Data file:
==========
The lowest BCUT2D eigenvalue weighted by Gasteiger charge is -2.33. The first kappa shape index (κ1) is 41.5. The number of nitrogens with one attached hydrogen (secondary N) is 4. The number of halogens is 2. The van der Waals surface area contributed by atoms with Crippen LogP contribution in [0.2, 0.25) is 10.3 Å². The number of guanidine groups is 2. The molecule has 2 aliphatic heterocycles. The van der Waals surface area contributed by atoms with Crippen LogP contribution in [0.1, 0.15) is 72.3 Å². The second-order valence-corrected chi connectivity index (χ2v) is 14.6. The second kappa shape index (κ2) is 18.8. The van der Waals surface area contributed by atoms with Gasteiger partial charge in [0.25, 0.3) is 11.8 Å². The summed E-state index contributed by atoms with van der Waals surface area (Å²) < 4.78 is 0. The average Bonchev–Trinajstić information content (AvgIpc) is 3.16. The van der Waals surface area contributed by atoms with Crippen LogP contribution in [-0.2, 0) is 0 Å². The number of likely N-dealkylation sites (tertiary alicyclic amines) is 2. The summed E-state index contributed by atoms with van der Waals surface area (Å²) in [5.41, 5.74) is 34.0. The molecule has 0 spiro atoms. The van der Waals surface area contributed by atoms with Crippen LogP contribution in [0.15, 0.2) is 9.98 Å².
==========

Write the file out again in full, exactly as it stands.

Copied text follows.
The lowest BCUT2D eigenvalue weighted by Gasteiger charge is -2.33. The first kappa shape index (κ1) is 41.5. The number of nitrogens with one attached hydrogen (secondary N) is 4. The number of halogens is 2. The van der Waals surface area contributed by atoms with Crippen LogP contribution in [0.2, 0.25) is 10.3 Å². The number of guanidine groups is 2. The molecule has 2 aliphatic heterocycles. The van der Waals surface area contributed by atoms with Crippen LogP contribution in [0.1, 0.15) is 72.3 Å². The second-order valence-corrected chi connectivity index (χ2v) is 14.6. The second kappa shape index (κ2) is 18.8. The van der Waals surface area contributed by atoms with Gasteiger partial charge in [0.25, 0.3) is 11.8 Å². The summed E-state index contributed by atoms with van der Waals surface area (Å²) < 4.78 is 0. The average Bonchev–Trinajstić information content (AvgIpc) is 3.16. The van der Waals surface area contributed by atoms with Crippen LogP contribution in [-0.2, 0) is 0 Å². The number of likely N-dealkylation sites (tertiary alicyclic amines) is 2. The summed E-state index contributed by atoms with van der Waals surface area (Å²) in [5.41, 5.74) is 34.0. The molecule has 0 spiro atoms. The van der Waals surface area contributed by atoms with Crippen LogP contribution in [0.15, 0.2) is 9.98 Å².